Classic Quebec City


No visit to Quebec City would be complete without a stop at the Chataeu Frontenac, the iconic landmark hotel located in the walled upper town, perched on the edge of the bluff with a commanding view over the lower town and the St. Lawrence River.  The hotel was built in 1893 by the Canadian Pacific Railroad.  The tower was added in 1924, bringing the number of rooms to over 600.  This view is from the Dufferin Terrace, a great place to take a stroll.   We had to get up early to get this shot without a lot of people!


Next we visited Montmorency Falls.  The falls are in a less than pristine natural state, to put it nicely, due to residual structures from a previous hydroelectric station and also for tourism access.  The falls are fairly impressive nonetheless, with a height of 272 feet (99 feet higher than Niagra falls).  This view is from the top looking back towards the St. Lawrence River.  The pedestrian bridge spans the river at this point.  The extremely ambitious can climb the approximately 430 steps from the base of the falls to the top.  For the rest of us, thankfully, a cable car is available to whisk you to the top in no time.  The Manoir Montmorency is a historic building on the upper section with a terrace restaurant, a lovely spot for lunch.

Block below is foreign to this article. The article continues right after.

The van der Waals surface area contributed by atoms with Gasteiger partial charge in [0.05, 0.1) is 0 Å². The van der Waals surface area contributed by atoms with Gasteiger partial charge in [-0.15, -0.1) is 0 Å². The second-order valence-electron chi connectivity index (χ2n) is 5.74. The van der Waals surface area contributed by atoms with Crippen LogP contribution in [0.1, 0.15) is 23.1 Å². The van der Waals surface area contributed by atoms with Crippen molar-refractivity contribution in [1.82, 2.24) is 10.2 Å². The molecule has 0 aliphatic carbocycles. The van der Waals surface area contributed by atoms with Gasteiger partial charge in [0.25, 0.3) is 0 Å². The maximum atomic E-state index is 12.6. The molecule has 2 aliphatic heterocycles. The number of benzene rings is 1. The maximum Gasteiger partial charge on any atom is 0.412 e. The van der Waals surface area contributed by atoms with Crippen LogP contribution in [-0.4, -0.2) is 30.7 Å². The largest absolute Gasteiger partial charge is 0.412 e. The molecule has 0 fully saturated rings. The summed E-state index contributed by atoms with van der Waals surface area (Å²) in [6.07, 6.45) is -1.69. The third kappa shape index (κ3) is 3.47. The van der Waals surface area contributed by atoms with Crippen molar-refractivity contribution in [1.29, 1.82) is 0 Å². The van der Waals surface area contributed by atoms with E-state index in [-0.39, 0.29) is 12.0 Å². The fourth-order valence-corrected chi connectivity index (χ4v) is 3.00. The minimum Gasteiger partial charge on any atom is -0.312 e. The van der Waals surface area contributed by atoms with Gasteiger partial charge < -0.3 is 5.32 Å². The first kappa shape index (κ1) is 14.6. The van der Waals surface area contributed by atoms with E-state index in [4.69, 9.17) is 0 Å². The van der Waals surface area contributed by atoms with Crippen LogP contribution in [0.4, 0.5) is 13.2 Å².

Then it was back to the city for a last walk about.  We walked on and along the old walls between Rue St. Louis and Rue St. Jean, taking in the panoramic views.  We continued on to explore the surrounding neighborhood outside the walls (the “new” city) along Rue St. Jean.  Among the highlights were Maison Jean-Alfred Moison, the oldest grocery store in North America, and Choco-Musee Erico which is a chocolate shop with an attached museum. The museum is tiny but entry is free; our favorite item was the life-size ensemble you see here, made completely out of chocolate.


Our last stop was at the swanky 1608 bar at the Chataeu Frontenac for a cocktail and that fabulous view across the St. Lawrence.

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